BusinessDesk investments editor Frances Cook responds to emails from readers each week, answering questions about money. Below, you will find her expert advice. Send your questions to [email protected].
I love your content and saw your post yesterday about people having questions they’d like answered. I got a broad one for you.
I’m 37 & single and will be fortunate enough to be mortgage-free in early 2024.
This leads me to need to make some big decisions on where I’ll direct those fortnightly payments instead. I’ve no idea where to start!
- Into a savings account and save up for house renovations? Nice to do, but I would need a LOT of money, and my house is totally livable.
- Increase my KiwiSaver contributions? (Currently 4%)
- Start a separate investment fund with my Kiwisaver provider. Is it considered diversification if I go with the same ‘active growth’ for both my KiwiSaver and investment fund?
- Investment property. This option petrifies me, but I’m told it’s the only way to have a decent retirement.
- See a financial advisor. How on earth do you pick one?
How fantastic – mortgage-free before you’re 40.
If you want to share the strategies you’ve used to get there, please feel free to write in again. I know many readers would be interested to know how you did it.
Look, I'll be honest: your comment about investment property being the "only way" to get a decent retirement has triggered a strong response in me. But let's answer your full question before I flame up.
I do have thoughts on where you could put that money to boost your financial future.
But I also have a couple of thoughts on fun spending. Have you considered including that, too?
I’ve no doubt that you’ve worked hard to get here. We all come from different situations, of course, and different financial goals are more achievable for different people. But even if you’re someone who had a little help to get here (and especially if you’re not), this goal will have involved saying no to some things I’m sure you wanted in order to get that mortgage annihilated.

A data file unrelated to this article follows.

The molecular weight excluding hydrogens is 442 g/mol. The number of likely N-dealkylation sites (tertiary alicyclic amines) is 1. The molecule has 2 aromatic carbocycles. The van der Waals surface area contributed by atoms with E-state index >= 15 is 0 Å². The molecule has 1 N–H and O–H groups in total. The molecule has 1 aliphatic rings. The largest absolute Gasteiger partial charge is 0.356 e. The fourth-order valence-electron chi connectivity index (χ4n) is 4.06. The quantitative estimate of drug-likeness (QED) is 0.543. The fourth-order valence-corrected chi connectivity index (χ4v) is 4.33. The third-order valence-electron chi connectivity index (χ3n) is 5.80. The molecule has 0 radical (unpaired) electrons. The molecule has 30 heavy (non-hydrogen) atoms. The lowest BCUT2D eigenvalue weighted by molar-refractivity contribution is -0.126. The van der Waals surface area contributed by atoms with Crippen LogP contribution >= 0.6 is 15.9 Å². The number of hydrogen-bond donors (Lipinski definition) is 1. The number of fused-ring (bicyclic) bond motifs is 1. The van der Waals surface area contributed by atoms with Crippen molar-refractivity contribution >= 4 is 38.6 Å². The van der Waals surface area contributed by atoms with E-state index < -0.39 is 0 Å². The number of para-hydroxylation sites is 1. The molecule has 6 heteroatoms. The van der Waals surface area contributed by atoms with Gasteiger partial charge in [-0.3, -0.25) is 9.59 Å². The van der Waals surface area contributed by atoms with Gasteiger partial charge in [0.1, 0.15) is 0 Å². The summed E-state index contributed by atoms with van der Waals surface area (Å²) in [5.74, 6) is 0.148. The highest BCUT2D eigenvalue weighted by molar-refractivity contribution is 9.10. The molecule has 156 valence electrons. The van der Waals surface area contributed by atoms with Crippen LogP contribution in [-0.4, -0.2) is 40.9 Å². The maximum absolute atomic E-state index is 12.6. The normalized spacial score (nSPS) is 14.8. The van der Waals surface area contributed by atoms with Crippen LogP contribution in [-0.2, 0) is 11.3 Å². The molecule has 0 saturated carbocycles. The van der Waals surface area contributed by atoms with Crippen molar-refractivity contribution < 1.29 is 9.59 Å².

So what about deciding on a certain percentage of those former mortgage payments and directing them to fun money?
You’ve got a roof over your head, which gives you fantastic stability for the future. Yes, some investments will be important for your future.
But you can take your foot off the gas a little if you like.
10 or 20% of that former mortgage money could go towards something that just makes your life a little brighter – travel, those home renovations, or something else that you enjoy.
It’s important to be financially stable, but it’s also important that we remember what that money is for.
It’s to help us live a good life that we enjoy, both now and in the future.
You’ve done so well – time to enjoy a little, too.
You mention that you're considering whether to increase KiwiSaver.
I'm a huge fan of the scheme, and it's great that you're part of that. The fine print, though, is that I don’t love the idea of putting in more than 3%.
Putting in 3% of your salary means you get the full employer match and the full government contribution.
Those are perks well worth having, and you only get them if you put money in each year.
After that 3%, though, you're just locking money away until 65, or a first home, with not as much benefit.
You already have a home, so that option for accessing it is off the table.
You might decide, as you continue to hit financial goals, that you want to retire early. Or start a business. Or even just pause and travel for a year.
You can’t access your KiwiSaver money for that.